Amazon fires can worsen global warming
Fires are burning in South America, and most importantly, in the Amazon rain forest, causing concern for the rest of us across the world.
This time of year is the typical fire season in South America, and the fires are mostly human made. Agriculture farmers typically start fires to clear land for cattle grazing. Recently, there has been an uptick in these agricultural practices, and now the fires are out of control. Typically the fires are confined to the forest floor, but this year they have spread quickly due to dry and windy weather conditions, and now it is destroying the forest canopy.
In 2019 so far, there has been an 84% increase in the number of fires from last year at this time. Around 75,000 fires have burned in Brazil alone, which is home to one-third of the world's rain forests. 52% of the fires have been in the Amazon.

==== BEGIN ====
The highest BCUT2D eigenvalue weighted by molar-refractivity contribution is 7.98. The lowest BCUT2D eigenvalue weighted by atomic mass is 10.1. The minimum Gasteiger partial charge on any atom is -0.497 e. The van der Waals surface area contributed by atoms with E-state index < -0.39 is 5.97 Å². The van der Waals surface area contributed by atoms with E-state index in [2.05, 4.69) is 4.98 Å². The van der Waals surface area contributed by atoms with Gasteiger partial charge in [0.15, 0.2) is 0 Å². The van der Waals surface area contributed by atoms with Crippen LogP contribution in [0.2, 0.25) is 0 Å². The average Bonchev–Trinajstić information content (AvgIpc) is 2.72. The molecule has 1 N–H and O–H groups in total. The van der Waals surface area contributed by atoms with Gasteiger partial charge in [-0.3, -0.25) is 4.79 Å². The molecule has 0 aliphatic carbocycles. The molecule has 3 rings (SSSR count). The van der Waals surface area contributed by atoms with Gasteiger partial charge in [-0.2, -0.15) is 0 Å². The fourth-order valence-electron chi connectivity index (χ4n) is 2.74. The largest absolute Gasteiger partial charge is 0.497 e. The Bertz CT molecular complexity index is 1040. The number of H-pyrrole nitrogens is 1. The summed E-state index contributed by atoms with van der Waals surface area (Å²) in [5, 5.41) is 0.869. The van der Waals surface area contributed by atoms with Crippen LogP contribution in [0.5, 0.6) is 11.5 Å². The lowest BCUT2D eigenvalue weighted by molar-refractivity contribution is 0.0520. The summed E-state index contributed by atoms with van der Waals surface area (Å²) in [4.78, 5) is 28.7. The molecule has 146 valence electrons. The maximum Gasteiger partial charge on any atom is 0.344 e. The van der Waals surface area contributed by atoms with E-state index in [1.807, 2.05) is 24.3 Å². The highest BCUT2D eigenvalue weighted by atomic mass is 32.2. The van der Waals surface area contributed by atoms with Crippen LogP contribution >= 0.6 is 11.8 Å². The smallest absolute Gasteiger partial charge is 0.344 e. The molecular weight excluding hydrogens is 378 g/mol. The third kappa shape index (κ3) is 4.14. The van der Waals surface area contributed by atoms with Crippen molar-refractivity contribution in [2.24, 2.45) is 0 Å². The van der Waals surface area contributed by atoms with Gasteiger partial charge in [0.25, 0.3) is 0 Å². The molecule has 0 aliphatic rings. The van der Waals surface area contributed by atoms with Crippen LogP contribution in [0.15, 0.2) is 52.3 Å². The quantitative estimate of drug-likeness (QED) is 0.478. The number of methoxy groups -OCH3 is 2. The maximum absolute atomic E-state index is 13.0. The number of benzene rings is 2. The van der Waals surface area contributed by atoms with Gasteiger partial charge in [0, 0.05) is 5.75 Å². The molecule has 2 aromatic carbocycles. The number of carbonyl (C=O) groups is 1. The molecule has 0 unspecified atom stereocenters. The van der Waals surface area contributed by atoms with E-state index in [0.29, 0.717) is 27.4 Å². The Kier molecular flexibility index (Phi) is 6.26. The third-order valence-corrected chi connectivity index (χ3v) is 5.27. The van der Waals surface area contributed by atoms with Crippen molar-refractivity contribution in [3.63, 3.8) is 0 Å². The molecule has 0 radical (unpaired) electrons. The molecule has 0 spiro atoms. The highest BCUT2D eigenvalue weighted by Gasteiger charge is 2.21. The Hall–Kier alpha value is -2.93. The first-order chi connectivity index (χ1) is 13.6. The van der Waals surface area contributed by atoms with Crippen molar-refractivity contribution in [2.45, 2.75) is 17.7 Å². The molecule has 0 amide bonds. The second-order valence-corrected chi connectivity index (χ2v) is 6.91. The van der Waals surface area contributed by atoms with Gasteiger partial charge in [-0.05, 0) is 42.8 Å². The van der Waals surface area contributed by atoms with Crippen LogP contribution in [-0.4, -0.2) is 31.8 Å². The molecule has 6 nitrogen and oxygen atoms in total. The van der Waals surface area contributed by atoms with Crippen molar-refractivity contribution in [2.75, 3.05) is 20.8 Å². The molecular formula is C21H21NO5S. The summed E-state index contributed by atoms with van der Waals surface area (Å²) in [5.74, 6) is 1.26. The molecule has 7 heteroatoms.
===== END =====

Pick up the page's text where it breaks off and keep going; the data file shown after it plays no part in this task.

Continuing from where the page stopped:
This is a concern to us, because the amazon produces 20% of the world's oxygen by absorbing carbon dioxide and releasing oxygen. If the canopy of the forest is gone, that means more carbon dioxide and less oxygen in the atmosphere. Not only that, but the fires are releasing carbon dioxide and carbon monoxide in the smoke.
This is bad for the world, as greenhouse gasses worsen global warming, and it is also unhealthy for the people who live nearby. In Sao Paolo, Brazil, smoke blew into the city, turning daytime into a night scene, prompting a state of emergency.